field notes ➤ Alexander Posey, circa 1899


The air without has taken fever,
Fast I feel the beating of its pulse;
The leaves are twisted on the maple,
In the corn the autumn’s premature;
The weary butterfly hangs waiting
For a breath to waft him thither at
The touch; the grass is curled and dust-blown;
The sun shines down as on a desert.

The air without is blinding dusty;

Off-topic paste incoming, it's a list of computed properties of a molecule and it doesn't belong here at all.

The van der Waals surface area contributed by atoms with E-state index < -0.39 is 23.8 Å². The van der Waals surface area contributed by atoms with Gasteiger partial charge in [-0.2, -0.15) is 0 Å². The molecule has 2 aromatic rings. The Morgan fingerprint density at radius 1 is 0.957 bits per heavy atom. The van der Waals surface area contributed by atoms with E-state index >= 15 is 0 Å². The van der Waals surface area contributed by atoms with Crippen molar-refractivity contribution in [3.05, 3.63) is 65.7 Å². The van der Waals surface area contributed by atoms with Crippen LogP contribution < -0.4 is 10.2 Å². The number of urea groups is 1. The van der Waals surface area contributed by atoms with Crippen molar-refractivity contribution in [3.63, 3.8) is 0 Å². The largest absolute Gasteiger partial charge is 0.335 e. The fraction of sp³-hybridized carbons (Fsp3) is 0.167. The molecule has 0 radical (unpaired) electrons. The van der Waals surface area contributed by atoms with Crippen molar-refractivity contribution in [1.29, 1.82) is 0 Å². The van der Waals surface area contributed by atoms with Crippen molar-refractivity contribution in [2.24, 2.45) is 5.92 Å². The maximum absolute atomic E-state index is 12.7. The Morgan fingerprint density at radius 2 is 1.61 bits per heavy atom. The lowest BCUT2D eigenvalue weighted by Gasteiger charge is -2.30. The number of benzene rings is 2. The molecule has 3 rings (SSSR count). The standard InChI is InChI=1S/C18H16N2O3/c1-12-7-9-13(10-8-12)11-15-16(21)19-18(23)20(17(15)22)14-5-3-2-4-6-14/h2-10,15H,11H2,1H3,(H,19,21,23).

Cool I feel the west wind; I see
The sunlight, crowded on the porch, grow
Smaller till absorbed in shadow; the
Far hills erstwhile blue are changed to a gray;
Twilight shadows all the land apace;
And now I hear the shower falling
And the leaves clapping their hands for joy. ❞

Song of the Oktahutche: Collected Poems
by Alexander Posey
edited by Matthew Wynn Sivils
(University of Nebraska Press, 2008)

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